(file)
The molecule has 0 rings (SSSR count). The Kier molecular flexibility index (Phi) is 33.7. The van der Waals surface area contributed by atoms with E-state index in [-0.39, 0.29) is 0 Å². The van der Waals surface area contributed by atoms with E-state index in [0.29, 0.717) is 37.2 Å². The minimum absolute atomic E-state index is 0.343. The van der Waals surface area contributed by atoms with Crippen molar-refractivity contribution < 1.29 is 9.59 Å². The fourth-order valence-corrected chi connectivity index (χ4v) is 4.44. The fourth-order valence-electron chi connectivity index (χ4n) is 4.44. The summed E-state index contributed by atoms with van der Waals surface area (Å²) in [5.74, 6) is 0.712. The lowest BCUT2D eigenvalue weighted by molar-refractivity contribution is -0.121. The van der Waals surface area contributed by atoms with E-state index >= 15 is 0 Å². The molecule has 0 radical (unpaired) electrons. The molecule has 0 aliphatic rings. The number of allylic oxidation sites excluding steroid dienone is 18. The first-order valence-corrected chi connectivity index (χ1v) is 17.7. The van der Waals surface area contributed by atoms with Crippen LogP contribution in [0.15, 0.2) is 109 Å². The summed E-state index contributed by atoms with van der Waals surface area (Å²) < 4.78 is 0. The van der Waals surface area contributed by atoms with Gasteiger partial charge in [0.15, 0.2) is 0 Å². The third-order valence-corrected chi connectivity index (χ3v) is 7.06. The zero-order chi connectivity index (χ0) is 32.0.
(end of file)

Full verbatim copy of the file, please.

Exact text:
The molecule has 0 rings (SSSR count). The Kier molecular flexibility index (Phi) is 33.7. The van der Waals surface area contributed by atoms with E-state index in [-0.39, 0.29) is 0 Å². The van der Waals surface area contributed by atoms with E-state index in [0.29, 0.717) is 37.2 Å². The minimum absolute atomic E-state index is 0.343. The van der Waals surface area contributed by atoms with Crippen molar-refractivity contribution < 1.29 is 9.59 Å². The fourth-order valence-corrected chi connectivity index (χ4v) is 4.44. The fourth-order valence-electron chi connectivity index (χ4n) is 4.44. The summed E-state index contributed by atoms with van der Waals surface area (Å²) in [5.74, 6) is 0.712. The lowest BCUT2D eigenvalue weighted by molar-refractivity contribution is -0.121. The van der Waals surface area contributed by atoms with E-state index >= 15 is 0 Å². The molecule has 0 radical (unpaired) electrons. The molecule has 0 aliphatic rings. The number of allylic oxidation sites excluding steroid dienone is 18. The first-order valence-corrected chi connectivity index (χ1v) is 17.7. The van der Waals surface area contributed by atoms with Crippen LogP contribution in [0.15, 0.2) is 109 Å². The summed E-state index contributed by atoms with van der Waals surface area (Å²) < 4.78 is 0. The van der Waals surface area contributed by atoms with Gasteiger partial charge in [0.15, 0.2) is 0 Å². The third-order valence-corrected chi connectivity index (χ3v) is 7.06. The zero-order chi connectivity index (χ0) is 32.0.